The Wonders of the Pan Sauce
One of the best things I’ve ever learned as a cook is how to make pan sauces. Seriously. They’re easy, not terribly labor intensive, and they elevate a simple slab o’ protein to an entree.
No one ever got excited to see a plain grilled pork chop on their plate. Sure, they’ll eat it. They’ll probably enjoy it. But they’ll forget about it by the time the dishes are off the table.
Drizzle a tablespoon or two of a sauce on that same pork chop, and everyone thinks you’re a chef. And that you slaved all day to bring them a fine dinner. Don’t dissuade them of this notion. Let’s keep the secret of the pan sauce to ourselves, shall we?
And there’s one more real advantage to the pan sauce: It gives you freedom with your leftovers. Marinate a piece of meat in something Asian-inspired, and you’re pretty much stuck doing something equally Asian with the leftovers. But, if you go for a pan sauce, you can get away with just lightly seasoning that piece of meat (even just s&p it). Top it with an Asian pan sauce tonight, if you’re so inclined. Then shred the leftover meat (without the sauce) and turn it in tacos. Or pasta sauce. Or make a different pan sauce.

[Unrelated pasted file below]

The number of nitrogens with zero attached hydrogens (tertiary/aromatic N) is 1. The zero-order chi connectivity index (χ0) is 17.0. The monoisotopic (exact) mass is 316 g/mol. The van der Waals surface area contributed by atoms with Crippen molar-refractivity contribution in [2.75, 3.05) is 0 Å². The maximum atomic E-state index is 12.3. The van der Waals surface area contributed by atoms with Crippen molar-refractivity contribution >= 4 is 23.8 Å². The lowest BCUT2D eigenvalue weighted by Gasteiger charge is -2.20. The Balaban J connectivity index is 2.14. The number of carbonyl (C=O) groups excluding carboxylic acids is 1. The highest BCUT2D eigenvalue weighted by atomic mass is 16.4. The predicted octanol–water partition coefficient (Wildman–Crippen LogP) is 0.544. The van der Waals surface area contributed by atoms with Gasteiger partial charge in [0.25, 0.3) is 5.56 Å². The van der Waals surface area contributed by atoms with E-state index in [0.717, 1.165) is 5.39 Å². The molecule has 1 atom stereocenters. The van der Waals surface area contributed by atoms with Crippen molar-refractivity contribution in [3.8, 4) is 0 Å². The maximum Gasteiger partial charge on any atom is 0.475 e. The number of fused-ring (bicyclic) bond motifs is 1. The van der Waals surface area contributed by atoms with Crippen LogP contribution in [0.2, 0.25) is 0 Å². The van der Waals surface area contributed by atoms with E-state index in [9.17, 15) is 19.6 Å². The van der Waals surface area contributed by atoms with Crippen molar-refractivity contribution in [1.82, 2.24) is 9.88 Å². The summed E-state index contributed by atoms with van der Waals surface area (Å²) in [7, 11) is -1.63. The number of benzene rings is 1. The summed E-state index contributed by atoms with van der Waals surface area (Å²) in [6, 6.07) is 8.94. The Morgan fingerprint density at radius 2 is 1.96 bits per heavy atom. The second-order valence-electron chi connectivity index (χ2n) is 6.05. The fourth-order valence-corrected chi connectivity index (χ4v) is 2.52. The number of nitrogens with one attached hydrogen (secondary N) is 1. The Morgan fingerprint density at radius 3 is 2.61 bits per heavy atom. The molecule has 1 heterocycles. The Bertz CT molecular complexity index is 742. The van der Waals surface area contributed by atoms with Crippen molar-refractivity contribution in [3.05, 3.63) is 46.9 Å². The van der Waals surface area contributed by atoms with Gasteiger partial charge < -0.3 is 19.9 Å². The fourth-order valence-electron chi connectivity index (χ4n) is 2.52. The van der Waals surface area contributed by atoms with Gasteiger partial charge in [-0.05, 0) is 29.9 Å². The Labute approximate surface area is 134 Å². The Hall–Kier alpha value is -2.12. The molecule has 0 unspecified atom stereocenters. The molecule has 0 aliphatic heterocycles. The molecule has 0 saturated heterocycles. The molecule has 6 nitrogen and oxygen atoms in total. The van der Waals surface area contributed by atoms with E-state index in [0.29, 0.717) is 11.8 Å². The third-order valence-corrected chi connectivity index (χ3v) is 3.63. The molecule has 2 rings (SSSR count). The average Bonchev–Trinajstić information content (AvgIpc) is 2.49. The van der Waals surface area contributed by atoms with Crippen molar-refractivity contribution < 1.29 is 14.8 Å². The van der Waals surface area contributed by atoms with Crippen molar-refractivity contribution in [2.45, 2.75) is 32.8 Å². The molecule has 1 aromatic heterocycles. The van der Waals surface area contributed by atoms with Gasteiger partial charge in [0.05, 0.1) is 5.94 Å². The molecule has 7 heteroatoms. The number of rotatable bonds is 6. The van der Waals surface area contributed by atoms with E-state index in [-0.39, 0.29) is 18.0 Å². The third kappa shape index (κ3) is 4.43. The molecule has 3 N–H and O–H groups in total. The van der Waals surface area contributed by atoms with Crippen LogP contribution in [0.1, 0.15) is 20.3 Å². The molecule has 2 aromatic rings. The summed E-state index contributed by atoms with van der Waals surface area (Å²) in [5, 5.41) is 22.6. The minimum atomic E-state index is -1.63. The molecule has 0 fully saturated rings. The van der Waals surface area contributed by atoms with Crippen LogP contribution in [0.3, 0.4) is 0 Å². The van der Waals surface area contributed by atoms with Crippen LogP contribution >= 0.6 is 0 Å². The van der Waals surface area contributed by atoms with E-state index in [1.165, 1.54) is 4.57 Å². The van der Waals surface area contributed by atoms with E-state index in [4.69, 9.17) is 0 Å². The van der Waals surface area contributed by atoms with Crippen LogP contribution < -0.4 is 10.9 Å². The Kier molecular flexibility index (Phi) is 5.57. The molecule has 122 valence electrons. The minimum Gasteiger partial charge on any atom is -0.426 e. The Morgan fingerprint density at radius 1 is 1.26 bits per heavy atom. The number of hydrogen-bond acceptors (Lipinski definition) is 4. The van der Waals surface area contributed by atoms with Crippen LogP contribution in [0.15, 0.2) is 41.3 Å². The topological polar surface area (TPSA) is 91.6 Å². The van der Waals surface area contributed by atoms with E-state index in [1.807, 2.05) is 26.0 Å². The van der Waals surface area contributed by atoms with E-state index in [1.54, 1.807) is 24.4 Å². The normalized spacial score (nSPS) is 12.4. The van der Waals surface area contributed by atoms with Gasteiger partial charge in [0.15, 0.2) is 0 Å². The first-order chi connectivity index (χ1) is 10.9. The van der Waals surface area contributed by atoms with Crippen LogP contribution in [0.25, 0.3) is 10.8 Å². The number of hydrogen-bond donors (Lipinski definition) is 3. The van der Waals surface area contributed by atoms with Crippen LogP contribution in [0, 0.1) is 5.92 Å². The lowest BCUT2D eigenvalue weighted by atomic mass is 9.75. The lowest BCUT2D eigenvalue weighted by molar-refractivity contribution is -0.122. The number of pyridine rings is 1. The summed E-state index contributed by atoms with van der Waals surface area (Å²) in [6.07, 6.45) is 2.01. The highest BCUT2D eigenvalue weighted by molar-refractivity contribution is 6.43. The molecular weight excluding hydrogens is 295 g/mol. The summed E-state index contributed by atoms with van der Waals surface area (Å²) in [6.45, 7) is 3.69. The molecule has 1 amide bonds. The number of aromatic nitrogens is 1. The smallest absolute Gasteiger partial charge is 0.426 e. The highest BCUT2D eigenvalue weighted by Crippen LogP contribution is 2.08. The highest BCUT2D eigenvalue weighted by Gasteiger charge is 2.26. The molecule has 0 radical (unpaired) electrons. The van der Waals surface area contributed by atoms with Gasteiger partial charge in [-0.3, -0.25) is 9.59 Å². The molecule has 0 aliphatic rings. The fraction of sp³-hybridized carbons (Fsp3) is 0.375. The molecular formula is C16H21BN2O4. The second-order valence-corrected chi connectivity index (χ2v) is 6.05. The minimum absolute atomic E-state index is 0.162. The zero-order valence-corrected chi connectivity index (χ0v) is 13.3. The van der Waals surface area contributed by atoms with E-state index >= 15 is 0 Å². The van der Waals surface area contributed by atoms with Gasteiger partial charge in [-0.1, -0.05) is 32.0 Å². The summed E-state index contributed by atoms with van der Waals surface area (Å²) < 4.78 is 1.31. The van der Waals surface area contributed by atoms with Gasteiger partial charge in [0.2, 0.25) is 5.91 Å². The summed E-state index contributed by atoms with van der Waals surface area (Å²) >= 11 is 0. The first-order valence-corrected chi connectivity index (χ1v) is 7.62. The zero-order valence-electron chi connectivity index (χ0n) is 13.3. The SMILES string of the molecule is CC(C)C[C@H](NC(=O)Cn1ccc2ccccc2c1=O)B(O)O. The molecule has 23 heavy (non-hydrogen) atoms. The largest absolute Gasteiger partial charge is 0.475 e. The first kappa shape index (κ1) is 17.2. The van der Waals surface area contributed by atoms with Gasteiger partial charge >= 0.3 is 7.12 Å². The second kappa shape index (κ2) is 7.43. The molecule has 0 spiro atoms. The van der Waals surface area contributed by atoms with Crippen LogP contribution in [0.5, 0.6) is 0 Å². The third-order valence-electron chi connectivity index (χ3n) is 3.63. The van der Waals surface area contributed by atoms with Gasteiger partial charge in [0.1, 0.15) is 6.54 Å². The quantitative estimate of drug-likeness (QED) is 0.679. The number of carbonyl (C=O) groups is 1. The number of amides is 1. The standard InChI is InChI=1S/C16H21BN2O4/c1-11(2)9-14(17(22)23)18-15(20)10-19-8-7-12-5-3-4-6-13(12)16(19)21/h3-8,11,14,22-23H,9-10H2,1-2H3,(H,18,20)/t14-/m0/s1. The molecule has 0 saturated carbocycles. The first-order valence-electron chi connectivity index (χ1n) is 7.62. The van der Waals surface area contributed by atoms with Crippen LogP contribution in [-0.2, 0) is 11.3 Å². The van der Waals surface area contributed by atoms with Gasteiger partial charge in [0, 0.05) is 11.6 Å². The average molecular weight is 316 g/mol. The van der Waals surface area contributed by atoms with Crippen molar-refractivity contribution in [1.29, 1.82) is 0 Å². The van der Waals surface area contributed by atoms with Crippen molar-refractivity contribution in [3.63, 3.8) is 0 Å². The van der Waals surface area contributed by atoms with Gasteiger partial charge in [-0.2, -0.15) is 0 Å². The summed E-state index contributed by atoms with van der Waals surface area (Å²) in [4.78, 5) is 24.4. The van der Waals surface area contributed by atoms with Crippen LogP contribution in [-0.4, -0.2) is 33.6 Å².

Convinced? Good. Let’s get started.
Apple Cider Pan Sauce
2 tbsp finely minced shallots
2 cups apple cider (go for the real, unsweetened, healthy stuff)
3 tbsp Calvados (you can sub another brandy, or leave it out, if you’d rather)
1-2 tsp honey (how much will depend on how sweet your cider is)
1 tsp ground ginger
1/2 tsp freshly ground nutmeg
1/4 tsp ground allspice
2 tsp Worcestershire sauce
1/4 cup balsamic vinegar
S & P, to taste
1 tbsp country Dijon mustard (plain Dijon would work, too)
- Coat the bottom of a medium saucepan in just a tiny bit of olive oil. Saute the minced shallots until translucent.
- Add the apple cider to the pan, and bring to a boil over high heat. Continue to boil until its reduced by half (about 10-15 minutes).
- Add the Calvados, spices, honey, Worcestershire, and balsamic vinegar. Bring back up to a boil, and keep it there until reduced by half again.
- Whisk in country Dijon mustard until smooth. Continue reducing until the sauce coats the back of a spoon.
- Turn off the heat, and let the sauce cool down a bit. It will thicken further as it cools, leaving you with about 1/2 cup of sauce. Adjust the seasonings, if necessary.
- Serve over pork chops (I rubbed them with olive oil, ginger, nutmeg, and allspice); pork tenderloin; or even chicken.
- Wait until no one is looking to lick your plate clean.